The illitization of dickite is commonly observed at diagenetic to low-grade metamorphic conditions in Triassic rocks from the Betic-Rif Cordillera. It has been studied by X-ray diffraction and by scanning and transmission/analytical electron microscopy. Dickite is a well-ordered diagenetic phase that occurs filling the secondary porosity in sandstones and conglomerates. In diagenetic samples, the alteration of dickite to illite produces thin 1M mica crystals with incomplete interlayer occupancy (illite), wide chemical variability, and low Na contents. Under low anchizonal conditions, the illitization process is more advanced and 2M1 K-illite coexists with minor dickite, sudoite, and 1M intermediate Na–K-illite. At higher anchizonal conditions only relics of dickite persist, whereas pyrophyllite coexists with 2M1 illite/muscovite with K-rich composition, indicating an approach to equilibrium.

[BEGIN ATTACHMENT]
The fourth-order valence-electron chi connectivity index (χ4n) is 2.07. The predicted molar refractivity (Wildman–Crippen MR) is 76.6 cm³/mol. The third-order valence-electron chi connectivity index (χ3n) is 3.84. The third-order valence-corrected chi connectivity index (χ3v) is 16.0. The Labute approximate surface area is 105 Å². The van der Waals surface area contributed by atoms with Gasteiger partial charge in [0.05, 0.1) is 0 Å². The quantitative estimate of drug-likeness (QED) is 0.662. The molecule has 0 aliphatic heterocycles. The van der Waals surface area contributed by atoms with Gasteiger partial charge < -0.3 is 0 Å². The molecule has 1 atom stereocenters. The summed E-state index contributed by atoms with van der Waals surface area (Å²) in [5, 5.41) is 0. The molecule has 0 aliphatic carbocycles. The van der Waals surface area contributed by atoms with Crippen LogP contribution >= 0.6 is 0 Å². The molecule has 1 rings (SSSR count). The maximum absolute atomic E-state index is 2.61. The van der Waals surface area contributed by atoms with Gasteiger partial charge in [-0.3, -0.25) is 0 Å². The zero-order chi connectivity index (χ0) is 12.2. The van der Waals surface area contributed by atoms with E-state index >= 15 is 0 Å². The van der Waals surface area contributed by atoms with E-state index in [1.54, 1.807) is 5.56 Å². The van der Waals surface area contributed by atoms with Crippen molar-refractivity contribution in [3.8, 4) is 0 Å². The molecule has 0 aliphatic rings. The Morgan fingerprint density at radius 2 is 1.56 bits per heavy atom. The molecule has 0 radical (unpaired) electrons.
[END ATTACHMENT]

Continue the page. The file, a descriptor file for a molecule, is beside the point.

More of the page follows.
Alteration of dickite to illite and sudoite mainly progresses along the dickite layers and produces progressively larger packets of 1M and 2M1 white mica. Alteration of dickite to pyrophyllite advances parallel and transverse to the dickite layers. The entry of appreciable amounts of Na into the illite structure seems to depend not on the rock composition but on the metamorphic conditions, i.e. temperature. The dickite to Na–K white mica transformation is an alternative, and probably common way, not previously described, for forming Na-bearing mica in coarse-grained smectite-poor rocks.